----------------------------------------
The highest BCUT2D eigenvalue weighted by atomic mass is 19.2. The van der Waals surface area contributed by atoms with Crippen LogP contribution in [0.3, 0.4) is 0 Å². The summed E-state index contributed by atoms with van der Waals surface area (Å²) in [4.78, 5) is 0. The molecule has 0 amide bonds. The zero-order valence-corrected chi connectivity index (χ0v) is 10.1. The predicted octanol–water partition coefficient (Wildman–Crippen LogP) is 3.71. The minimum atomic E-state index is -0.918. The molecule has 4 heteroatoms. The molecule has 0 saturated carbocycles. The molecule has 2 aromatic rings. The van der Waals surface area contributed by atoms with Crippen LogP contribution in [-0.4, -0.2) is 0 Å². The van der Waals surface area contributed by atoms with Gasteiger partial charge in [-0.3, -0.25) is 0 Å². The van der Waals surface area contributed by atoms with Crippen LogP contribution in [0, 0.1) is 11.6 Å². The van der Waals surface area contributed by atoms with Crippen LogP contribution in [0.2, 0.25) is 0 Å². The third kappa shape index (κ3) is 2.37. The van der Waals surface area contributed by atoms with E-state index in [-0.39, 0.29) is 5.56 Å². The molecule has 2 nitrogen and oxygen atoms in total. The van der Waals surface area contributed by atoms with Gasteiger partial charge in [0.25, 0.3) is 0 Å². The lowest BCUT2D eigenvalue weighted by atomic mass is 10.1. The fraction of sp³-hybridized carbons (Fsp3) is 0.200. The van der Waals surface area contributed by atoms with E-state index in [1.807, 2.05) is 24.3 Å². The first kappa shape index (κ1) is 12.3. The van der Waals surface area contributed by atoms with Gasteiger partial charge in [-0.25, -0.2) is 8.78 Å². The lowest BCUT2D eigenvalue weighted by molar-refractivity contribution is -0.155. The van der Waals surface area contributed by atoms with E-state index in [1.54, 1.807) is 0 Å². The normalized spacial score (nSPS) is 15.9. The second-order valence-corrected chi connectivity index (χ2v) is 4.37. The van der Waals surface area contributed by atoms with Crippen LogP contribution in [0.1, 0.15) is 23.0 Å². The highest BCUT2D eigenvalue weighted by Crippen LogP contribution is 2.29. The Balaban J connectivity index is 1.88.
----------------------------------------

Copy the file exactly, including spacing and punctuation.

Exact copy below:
The highest BCUT2D eigenvalue weighted by atomic mass is 19.2. The van der Waals surface area contributed by atoms with Crippen LogP contribution in [0.3, 0.4) is 0 Å². The summed E-state index contributed by atoms with van der Waals surface area (Å²) in [4.78, 5) is 0. The molecule has 0 amide bonds. The zero-order valence-corrected chi connectivity index (χ0v) is 10.1. The predicted octanol–water partition coefficient (Wildman–Crippen LogP) is 3.71. The minimum atomic E-state index is -0.918. The molecule has 4 heteroatoms. The molecule has 0 saturated carbocycles. The molecule has 2 aromatic rings. The van der Waals surface area contributed by atoms with Crippen LogP contribution in [-0.4, -0.2) is 0 Å². The van der Waals surface area contributed by atoms with Gasteiger partial charge in [-0.3, -0.25) is 0 Å². The van der Waals surface area contributed by atoms with Crippen LogP contribution in [0, 0.1) is 11.6 Å². The van der Waals surface area contributed by atoms with Crippen LogP contribution in [0.2, 0.25) is 0 Å². The third kappa shape index (κ3) is 2.37. The van der Waals surface area contributed by atoms with E-state index in [-0.39, 0.29) is 5.56 Å². The molecule has 2 nitrogen and oxygen atoms in total. The van der Waals surface area contributed by atoms with Gasteiger partial charge in [0.25, 0.3) is 0 Å². The lowest BCUT2D eigenvalue weighted by atomic mass is 10.1. The fraction of sp³-hybridized carbons (Fsp3) is 0.200. The van der Waals surface area contributed by atoms with E-state index in [1.807, 2.05) is 24.3 Å². The first kappa shape index (κ1) is 12.3. The van der Waals surface area contributed by atoms with Gasteiger partial charge in [-0.25, -0.2) is 8.78 Å². The lowest BCUT2D eigenvalue weighted by molar-refractivity contribution is -0.155. The van der Waals surface area contributed by atoms with E-state index in [1.54, 1.807) is 0 Å². The normalized spacial score (nSPS) is 15.9. The second-order valence-corrected chi connectivity index (χ2v) is 4.37. The van der Waals surface area contributed by atoms with Crippen LogP contribution in [0.1, 0.15) is 23.0 Å². The highest BCUT2D eigenvalue weighted by Crippen LogP contribution is 2.29. The Balaban J connectivity index is 1.88.